After a myriad of dramatic moments—which included season-altering ACL tears, 8th seed upsets, 27-point comebacks, buzzer beaters, and great individual performances—14 teams have fallen by the wayside, and we’re left with an elite representative from each conference. It’s a Finals match-up that many have wished for since the season began—and you can include David Stern among them.
In the Miami Heat, we have the most reviled team in the NBA, and possibly in all of sports. A team that is despised, fairly or unfairly, for the crudely manufactured way it was constructed, and for the obnoxious fanfare that followed the coming together of the Big 3. Re-watch The Decision, the “Yes we did” chants, and the “Not 1, not 2 not 3, not 4” quotes, and you’ll get the picture.
Leading the most hated team in sports is LeBron James—possibly the most divisive superstar since Wilt Chamberlain. A player who is a 3-time MVP, capable of on-courts feats that other players can only dream of. A guy who inspires awe for what he can do, and ridicule for what he apparently doesn’t do. No player in NBA history has been held to a higher standard—“Hey LeBron, guard the other teams’ best 3 players, play 45 minutes, drop a 35-10-10, oh, and make sure you have enough left in the tank to hit the game winning shot!” Such is the life of LeBron James.
LeBron’s antithesis, in the eyes of his haters, is Kevin Durant—the anti-LeBron playing for the anti-Heat. Durant is a fantastically gifted player in his own right. He can score from anywhere on the court—leave him open from 30 feet and you’ll pay dearly. He’s the 3-time scoring champion, a player with a level of poise and composure that belies his 23 years, a class act on and off the court, and a guy who is plain scary in clutch situations.
Don’t tell fans of the Seattle SuperSonics this, but Durant’s Oklahoma City Thunder are the good guys in this narrative. They play in a small market, drafted smartly, took their time crafting a championship-caliber team, and displayed none of the arrogance and chest thumping on show in South Beach. If you hate the Heat, according to this narrative, you love the Thunder.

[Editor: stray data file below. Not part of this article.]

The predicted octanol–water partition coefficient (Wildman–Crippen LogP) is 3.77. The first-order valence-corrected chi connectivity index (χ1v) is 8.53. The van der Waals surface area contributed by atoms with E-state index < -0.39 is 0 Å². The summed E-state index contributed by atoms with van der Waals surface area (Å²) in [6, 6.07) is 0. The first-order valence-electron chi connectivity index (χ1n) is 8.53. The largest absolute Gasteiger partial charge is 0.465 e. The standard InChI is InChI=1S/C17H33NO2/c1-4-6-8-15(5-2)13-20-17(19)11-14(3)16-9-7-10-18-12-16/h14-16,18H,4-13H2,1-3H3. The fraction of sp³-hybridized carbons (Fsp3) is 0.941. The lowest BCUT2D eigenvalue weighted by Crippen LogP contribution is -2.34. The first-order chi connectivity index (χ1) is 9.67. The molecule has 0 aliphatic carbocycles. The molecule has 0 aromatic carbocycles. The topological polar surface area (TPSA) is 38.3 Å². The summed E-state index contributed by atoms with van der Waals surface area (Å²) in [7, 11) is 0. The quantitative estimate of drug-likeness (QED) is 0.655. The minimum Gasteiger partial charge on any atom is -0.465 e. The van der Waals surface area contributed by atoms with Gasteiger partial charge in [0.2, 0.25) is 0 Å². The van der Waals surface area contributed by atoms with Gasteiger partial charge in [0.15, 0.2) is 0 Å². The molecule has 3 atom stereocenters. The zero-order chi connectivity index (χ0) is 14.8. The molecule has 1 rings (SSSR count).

So, it’s LeBron vs. Durant, Wade vs. Westbrook, Big Market Glamour vs. Small Market Grit, Good vs. Evil (a bit of a stretch), but most importantly; the most highly anticipated NBA Finals in recent memory.
How Did We Get Here?
No team reminds us of that wise adage, ‘don’t become a prisoner of the moment’, more than the Heat. We’ve written their obituary twice in this postseason—after Game 3 against the Pacers, and again, after Game 5 against the Celtics. When they lose, according to the critics, they’re a fatally flawed team with no heart—when they win, they’re unbeatable. In reality, the Heat are a very good team, with supreme individual talent, but they’re a team with flaws that have inevitably been exposed over the course of a grueling post-season.
Miami breezed past an overrated Knicks team in 5, but ran into a tough, gritty Pacers group that exploited their weaknesses inside. It didn’t help, of course, that Chris Bosh went down in Game 1 of that series. LeBron and Wade came to the rescue, however, playing 3 of their greatest games in Heat colours, to help Miami win in 6.
Against the Celtics, Miami struggled against a desperate, extremely well coached team that had little to lose. LeBron was stellar throughout, averaging 30 and 10 for the series, and playing one of the greatest playoff games ever in Game 6 (No hyperbole, that performance was masterful!). His partner-in-crime, Dwyane Wade, had one too many ‘invisible man’ performances in the 1st half of games, however, and the Heat struggled because of it. But with the return of Chris Bosh, the Heat had too much firepower for a banged-up, tired Celtics team, and prevailed in Game 7.
OKC’s run to the Finals was far smoother. In defeating the Mavericks, Lakers and Spurs, the Thunder beat 3 teams that have combined to win the last 13 Western Conference Finals—talk about a changing of the guard!
Crucially for Scott Brooks’ team, they managed to cut out their two major weaknesses from the regular season. One being turnovers, which they led the league in, and the other (related to turnovers) being a lack of ball movement.
Not that the Thunder haven’t faced their share of adversity. Even though they swept Dallas and won in 5 against the Lakers, OKC were in plenty of close games down the stretch. Durant, Westbrook and Harden all hit massive shots in the first two rounds, turning around games in which they trailed late. If they haven’t always been good for the first 36 minutes, they’ve been brutally efficient in the last 12. OKC’s high-powered, explosive offense has meant that they are never truly out of games.